FAA Proposes End to HIWAS

FAA is requesting comments on a proposal to discontinue the Hazardous Inflight Weather Advisory Service (HIWAS) provided by Flight Service.

For more information about changes to services provided by FSS, see the FAA website, here, and this item at BruceAir.

FAA announced the proposal in the Federal Register on July 23, 2018. Comments are due August 22, 2018; refer to Docket Number FAA-2018-0649.

Here’s the key text of the announcement:

Hazardous Inflight Weather Advisory Service (HIWAS) is a continuous broadcast of weather advisories over a limited nationwide network of VORs that provide pilots with meteorological information relating to hazardous weather. Since the early 1980s, the broadcast, available in various locations of the contiguous United States (CONUS) allows pilots to access hazardous weather while inflight without going through a Flight Service specialist. HIWAS was conceived when there was a large demand for inflight briefings from specialists and wait times could be extremely long. HIWAS alleviated the workload of the specialists and helped to reduce wait times for pilots. At that time, pilots had no other choice but to contact Flight Service to obtain hazardous weather updates for the route of flight. Originally created by specialists using scripts, HIWAS is now produced using text to voice technology.

With the advent of the internet and other technology, the demand for inflight services from Flight Service specialists has declined. Staffing was 3,000+ specialists in more than 300 facilities during the early 1980s and now consists of three hub facilities. In 2018, radio contacts dropped to less than 900 per day from an average of 10,000 radio contacts per day.

As part of FAA efforts to modernize and streamline service delivery, the agency is interested in receiving comments on elimination of the Hazardous Inflight Weather Advisory Service.

 

Declining Demand for FSS Services

The July/August 2018 issue of FAA Safety Briefing includes a note about the end of TIBS, the Telephone Information Briefing Service (TIBS) in the contiguous United States, effective Sept. 13, 2018.

(TIBS is recorded information, including weather reports and forecasts. Flight Service created TIBS when there was a large demand for briefings, with the potential for extremely long wait times. You can read about TIBS in AIM 7-1-8.)

The interesting news the in article, however, isn’t about TIBS, which most pilots don’t know about and therefore don’t use and won’t miss. Instead, there’s the following detail about how pilots are actually using FSS:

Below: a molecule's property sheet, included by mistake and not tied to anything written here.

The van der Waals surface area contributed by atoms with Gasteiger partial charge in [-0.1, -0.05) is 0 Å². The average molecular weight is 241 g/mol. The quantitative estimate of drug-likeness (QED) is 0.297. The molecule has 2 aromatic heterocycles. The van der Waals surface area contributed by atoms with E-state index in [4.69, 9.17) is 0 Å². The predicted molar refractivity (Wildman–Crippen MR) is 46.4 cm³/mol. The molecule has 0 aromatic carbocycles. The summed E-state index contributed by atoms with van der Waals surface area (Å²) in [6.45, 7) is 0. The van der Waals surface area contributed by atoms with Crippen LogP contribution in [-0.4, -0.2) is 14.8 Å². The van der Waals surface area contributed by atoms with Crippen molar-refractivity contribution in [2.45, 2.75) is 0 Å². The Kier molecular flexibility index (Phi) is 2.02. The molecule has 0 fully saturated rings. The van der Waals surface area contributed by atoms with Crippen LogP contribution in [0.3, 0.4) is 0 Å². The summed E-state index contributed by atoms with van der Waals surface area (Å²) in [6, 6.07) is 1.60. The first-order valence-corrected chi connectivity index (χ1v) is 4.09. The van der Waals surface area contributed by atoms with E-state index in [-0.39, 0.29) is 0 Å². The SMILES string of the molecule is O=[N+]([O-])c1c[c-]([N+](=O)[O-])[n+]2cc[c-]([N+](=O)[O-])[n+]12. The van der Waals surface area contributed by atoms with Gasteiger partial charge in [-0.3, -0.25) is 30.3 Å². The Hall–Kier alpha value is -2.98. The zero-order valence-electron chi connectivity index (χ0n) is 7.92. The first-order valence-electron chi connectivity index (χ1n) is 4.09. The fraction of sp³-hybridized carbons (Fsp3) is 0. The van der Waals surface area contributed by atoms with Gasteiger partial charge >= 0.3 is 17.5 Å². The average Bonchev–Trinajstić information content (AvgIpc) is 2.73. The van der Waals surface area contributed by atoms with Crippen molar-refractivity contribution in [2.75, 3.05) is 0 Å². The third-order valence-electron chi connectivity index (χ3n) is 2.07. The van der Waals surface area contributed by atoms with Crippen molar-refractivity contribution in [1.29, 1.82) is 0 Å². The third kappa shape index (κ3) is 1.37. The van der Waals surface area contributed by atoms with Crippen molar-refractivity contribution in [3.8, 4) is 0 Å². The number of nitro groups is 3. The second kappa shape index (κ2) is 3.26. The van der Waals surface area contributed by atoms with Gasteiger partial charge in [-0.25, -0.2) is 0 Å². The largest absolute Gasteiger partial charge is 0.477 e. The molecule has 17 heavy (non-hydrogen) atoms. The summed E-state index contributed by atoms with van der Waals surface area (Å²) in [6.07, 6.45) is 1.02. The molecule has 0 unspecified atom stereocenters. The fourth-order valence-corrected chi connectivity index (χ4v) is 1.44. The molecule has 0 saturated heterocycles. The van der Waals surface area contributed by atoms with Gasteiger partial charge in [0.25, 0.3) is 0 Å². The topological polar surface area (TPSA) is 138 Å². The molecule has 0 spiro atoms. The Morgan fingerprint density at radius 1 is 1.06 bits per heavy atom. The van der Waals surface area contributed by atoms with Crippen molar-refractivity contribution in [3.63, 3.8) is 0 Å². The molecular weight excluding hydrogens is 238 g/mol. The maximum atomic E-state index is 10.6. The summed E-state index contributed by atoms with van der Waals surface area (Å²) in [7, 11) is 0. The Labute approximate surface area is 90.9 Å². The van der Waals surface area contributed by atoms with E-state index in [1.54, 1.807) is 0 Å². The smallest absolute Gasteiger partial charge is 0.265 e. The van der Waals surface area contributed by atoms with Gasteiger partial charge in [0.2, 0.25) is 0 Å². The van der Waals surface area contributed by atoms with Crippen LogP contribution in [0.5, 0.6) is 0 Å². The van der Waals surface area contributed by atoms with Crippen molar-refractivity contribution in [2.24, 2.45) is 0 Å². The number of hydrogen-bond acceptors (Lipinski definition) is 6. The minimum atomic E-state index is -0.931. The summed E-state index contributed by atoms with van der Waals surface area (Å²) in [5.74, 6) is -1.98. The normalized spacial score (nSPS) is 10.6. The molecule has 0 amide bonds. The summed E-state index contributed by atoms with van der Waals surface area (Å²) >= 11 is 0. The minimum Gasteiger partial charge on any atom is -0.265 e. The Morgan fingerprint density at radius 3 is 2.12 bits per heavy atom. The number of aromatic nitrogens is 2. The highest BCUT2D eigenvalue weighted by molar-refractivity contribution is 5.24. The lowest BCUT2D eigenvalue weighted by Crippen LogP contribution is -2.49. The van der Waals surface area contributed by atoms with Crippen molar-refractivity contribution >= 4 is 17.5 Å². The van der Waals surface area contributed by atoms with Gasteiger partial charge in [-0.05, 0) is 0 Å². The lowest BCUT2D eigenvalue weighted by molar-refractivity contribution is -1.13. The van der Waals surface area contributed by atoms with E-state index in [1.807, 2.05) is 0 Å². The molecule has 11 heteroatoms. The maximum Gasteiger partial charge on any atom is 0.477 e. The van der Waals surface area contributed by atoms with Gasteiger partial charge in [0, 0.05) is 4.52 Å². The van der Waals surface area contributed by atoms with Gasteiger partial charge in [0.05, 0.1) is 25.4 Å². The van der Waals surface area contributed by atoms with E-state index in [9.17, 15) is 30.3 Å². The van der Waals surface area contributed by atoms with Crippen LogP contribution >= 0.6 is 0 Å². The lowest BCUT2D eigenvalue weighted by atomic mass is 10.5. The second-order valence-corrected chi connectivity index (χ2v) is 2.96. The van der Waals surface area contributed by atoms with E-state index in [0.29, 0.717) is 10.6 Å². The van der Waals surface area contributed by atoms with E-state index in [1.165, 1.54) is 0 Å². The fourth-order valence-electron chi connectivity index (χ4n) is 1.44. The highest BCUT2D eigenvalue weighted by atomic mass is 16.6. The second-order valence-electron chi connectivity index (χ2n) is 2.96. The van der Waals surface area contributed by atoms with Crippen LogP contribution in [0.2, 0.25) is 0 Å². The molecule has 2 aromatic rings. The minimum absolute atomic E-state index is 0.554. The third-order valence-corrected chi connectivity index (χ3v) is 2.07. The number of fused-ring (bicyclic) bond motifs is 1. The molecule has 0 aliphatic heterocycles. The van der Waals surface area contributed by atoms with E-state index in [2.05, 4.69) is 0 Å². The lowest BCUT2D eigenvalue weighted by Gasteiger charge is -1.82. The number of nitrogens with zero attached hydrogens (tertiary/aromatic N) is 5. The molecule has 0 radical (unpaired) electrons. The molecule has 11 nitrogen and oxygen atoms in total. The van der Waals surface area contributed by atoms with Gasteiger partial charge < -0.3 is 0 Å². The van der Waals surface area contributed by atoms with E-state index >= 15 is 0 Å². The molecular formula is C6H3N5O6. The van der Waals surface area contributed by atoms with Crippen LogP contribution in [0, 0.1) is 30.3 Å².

With the advent of the internet and other enabling technology, the demand for information from Flight Service specialists has declined. From more than 3,000 specialists in more than 300 facilities during the early 1980s, staffing has decreased to fewer than 400 specialists in three facilities. Radio contacts have dropped to less than 900 per day, from an average of 10,000 per day.

A chart from another FAA document shows the trend graphically:

FSS-RadioContacts

This trend led to the end of Flight Watch in 2015 and a program to reduce the number of remote communications outlets (RCO) for FSS.

As the article notes, complying with 14 CFR 91.103 Preflight Action doesn’t require calling FSS (for more background, see What Qualifies as an Official Preflight Briefing? at BruceAir):

There are multiple sources available to pilots to access weather and aeronautical information, which are often presented in an easier to understand graphical format. Pilots no longer need to call a Flight Service specialist to adhere to Title 14 Code of Federal Regulations (14 CFR) section 91.103 to maintain awareness of weather and aeronautical information.

Changes coming to Flight Service October 1, 2015

The latest FAAST Blast from FAA includes a teaser about forthcoming changes to Flight Services provided by Lockheed-Martin AFSS:

  • The 122.0 Flight Watch frequency will go away; services available from Flight Watch will then be available on current discreet FSS frequencies.
  • All flight plans, VFR and IFR, will be filed using the ICAO format.

The notice says in part:

General aviation pilots increasingly have turned to automation in recent years to file flight plans and receive pre-flight briefings. New technology such as ADS-B is providing more inflight options to pilots. Flight Service will incorporate the industry’s newest technologies and reduce or eliminate other functions to create efficiencies and value. The changes to Flight Watch and RAA are the first in what is anticipated to be a series of right-sizing initiatives surrounding flight services provided to pilots.

For details, see this link.